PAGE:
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The United States J-1 Visa

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The United States J-1 Visa Powered By Docstoc
					The J-1 Exchange Visa was designed to allow Thai Nationals an opportunity to travel
to the United States as either a temporary Worker or to engage in a specialized course
of study. The Thai person utilizing the United States J-1 Visa may be subject to a bar
from reentering the United States known as the two year foreign residence
requirement.

Currently, the provisions of the United States Immigration and Nationality Act require
that those who enter the US on a J-1 visa, where the sponsorship of the visa is paid for
through the use of government financial resources, shall be subject to a reentry
restriction for two years. This means that the J-1 visa holder cannot go back to the
United States for two years on any visa that has any intrinsic immigrant intent (K-1
visa, K-3 visa, CR-1 visa, IR-1 visa, etc.) after they have completed the Exchange
visa program.

The reason for imposing this seemingly stringent 2 year restriction is due to the fact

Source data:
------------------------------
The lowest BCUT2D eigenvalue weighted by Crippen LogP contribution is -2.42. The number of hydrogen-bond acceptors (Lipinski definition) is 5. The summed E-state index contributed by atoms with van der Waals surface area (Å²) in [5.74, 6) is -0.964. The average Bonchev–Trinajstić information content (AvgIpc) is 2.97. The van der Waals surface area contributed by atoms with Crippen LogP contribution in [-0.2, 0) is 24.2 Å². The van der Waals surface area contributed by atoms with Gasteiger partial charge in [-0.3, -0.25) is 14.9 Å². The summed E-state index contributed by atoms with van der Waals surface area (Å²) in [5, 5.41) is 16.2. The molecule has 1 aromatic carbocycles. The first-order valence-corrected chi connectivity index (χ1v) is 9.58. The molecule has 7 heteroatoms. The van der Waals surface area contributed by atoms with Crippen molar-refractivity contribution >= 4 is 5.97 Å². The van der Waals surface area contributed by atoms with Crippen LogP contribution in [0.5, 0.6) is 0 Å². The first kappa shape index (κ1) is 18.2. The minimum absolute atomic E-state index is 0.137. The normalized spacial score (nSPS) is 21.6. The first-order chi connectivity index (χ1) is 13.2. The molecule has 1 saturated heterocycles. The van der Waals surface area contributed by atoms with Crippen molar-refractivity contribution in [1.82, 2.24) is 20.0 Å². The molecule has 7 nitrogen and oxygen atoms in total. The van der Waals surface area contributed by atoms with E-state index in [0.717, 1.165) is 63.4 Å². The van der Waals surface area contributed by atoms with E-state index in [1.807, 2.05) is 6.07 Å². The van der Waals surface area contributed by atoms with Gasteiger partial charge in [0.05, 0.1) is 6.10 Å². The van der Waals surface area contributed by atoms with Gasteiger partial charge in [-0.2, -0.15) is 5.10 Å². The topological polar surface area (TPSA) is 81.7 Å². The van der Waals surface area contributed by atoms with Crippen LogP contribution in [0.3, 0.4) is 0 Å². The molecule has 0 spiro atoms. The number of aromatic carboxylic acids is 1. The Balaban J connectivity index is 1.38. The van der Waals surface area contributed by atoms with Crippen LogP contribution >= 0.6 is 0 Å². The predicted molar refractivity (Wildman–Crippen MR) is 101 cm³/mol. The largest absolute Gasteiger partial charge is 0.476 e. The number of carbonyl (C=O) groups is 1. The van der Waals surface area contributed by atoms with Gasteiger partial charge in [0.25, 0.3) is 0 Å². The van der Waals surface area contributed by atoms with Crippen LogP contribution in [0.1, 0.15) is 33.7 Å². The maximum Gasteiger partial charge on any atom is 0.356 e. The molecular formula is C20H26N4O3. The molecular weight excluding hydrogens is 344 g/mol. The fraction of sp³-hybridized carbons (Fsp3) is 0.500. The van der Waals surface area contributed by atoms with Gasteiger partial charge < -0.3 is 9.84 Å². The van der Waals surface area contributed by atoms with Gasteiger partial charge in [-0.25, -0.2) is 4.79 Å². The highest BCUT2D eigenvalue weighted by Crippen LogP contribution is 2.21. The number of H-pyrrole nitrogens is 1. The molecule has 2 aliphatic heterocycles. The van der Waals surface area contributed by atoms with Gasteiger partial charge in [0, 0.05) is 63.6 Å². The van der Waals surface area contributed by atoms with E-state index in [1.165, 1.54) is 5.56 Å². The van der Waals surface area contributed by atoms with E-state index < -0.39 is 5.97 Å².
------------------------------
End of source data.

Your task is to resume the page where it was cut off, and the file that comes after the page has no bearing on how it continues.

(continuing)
that the J-1 visa holder was granted the use of government money in order to expand
their skill set and those expanded skills were intended to be practiced in the
applicant's home country. Further, the policy reason behind granting use of these
funds is based on the idea that non-immigrants should come to the USA, pick up new
skills (technical or otherwise), and travel back to their country of origin in order to
disseminate the newly acquired skill, learning, technical knowledge, and/or cultural
experience. Providing an outlet for American cultural exchange is often one of the
primary reasons for granting the J-1 Visa and stifling that exchange would often go
against the reason for the original J-1 visa application's approval.

It may be possible to obtain a non-immigrant visa (like a B-1 Business Visa or a B-2
Tourist Visa) to the United States during the two year foreign residence requirement,
but each day that the former J-1 holder is in the USA the 2 year restriction will be
tolled. Therefore, days present in the United States on a US Tourist visa during the
restricted residency period will not count towards extinguishing the two year foreign
residence requirement.

In some cases a waiver of the 2 year foreign residence requirement may be obtained
by those who have used a J1 visa and now wish to return to America. The Foreign
Residence Waiver is relatively difficult to obtain as it generally requires the approval
of both a foreign government and the United States Government in the form of the
United States Citizenship and Immigration Service.

				
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posted:1/26/2011
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